Sometimes I look at my calendar and think, ooohhhh! Two extra days off or a whole week.I'll solve all my story problems or get a great new idea!
Then I go away and am so caught up in the change between my surroundings and daily life that nothing comes to me. That's what happened on our most recent vacation in February. We were in a beautiful place, thousands of miles from home; getting up when we felt like it and seeing the world around us with different eyes.
I tried to think about my character Ruby and how to frame the last quarter of book two of my Beat Street series, which is proving to be harder than I thought it would be. I could think of nothing.
I swam, walked, buried my feet in sand, enjoyed the closeness I don't get to have with my husband most of the time because our working hours differ so much; and gazed for long stretches at mountains. I thought about family issues and one by one, let them go. I tried new foods and looked at the ocean some more.
And I felt guilty for not coming to Ruby's rescue, or even finding an interesting way for her to journey through the last third of my new book.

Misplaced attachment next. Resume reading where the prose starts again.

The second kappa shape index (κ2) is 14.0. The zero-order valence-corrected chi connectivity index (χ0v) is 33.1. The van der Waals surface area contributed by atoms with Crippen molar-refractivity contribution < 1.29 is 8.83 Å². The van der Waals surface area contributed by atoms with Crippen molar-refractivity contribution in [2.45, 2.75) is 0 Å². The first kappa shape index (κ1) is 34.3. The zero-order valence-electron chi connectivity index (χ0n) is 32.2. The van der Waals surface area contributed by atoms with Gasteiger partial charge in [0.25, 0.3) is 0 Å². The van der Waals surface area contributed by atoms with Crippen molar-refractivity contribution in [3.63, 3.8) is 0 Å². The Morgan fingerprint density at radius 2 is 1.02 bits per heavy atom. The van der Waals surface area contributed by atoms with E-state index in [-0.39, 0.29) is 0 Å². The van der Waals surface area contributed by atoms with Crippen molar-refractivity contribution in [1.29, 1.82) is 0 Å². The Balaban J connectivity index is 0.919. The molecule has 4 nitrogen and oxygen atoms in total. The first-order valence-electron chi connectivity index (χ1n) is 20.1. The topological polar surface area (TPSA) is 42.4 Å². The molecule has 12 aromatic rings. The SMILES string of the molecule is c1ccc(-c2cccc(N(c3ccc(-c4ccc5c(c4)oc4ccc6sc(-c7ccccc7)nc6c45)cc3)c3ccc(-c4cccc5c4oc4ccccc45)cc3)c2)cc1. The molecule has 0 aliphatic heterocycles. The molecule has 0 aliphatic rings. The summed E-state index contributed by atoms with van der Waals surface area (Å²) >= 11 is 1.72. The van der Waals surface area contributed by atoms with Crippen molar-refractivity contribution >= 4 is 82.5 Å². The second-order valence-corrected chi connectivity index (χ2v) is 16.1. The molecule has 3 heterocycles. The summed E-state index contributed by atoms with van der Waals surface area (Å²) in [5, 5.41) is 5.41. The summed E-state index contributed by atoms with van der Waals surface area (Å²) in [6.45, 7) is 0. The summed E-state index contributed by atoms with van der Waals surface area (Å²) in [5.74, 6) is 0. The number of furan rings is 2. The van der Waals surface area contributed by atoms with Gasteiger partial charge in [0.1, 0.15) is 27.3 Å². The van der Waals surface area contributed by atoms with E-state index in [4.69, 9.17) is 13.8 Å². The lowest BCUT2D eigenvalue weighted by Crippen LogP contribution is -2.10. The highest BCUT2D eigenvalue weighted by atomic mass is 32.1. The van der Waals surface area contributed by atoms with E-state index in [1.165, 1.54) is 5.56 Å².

And then, on the last day, while packing to go home, it all came to me. One, two, three scenes unfolded in my head and I knew they were absolutely right and organic to the story. I wrote some quick notes, wishing I had a whole other "working vacation" week to finish the book in one fell swoop.
But now I am back to patches again, taking a few hours here and there and reading my notes so I can create what I saw so strongly in my mind's eye.
WHY did it take me so long to get there? I don't know, except to say that time is a writer's friend, and that writers especially need time to be away from their writing to find solutions to the problems they raise.
I don't know why this is true. I only know it IS.
Is there a lesson in all this? I don't know.
Take a longer vacation? OR smaller ones with more time?
Or find a way to relax, so the thoughts come to you, whatever you're doing and wherever you are, periodically.
If you know how to do that... can you please let me know?
Illustration: Scott Rolfs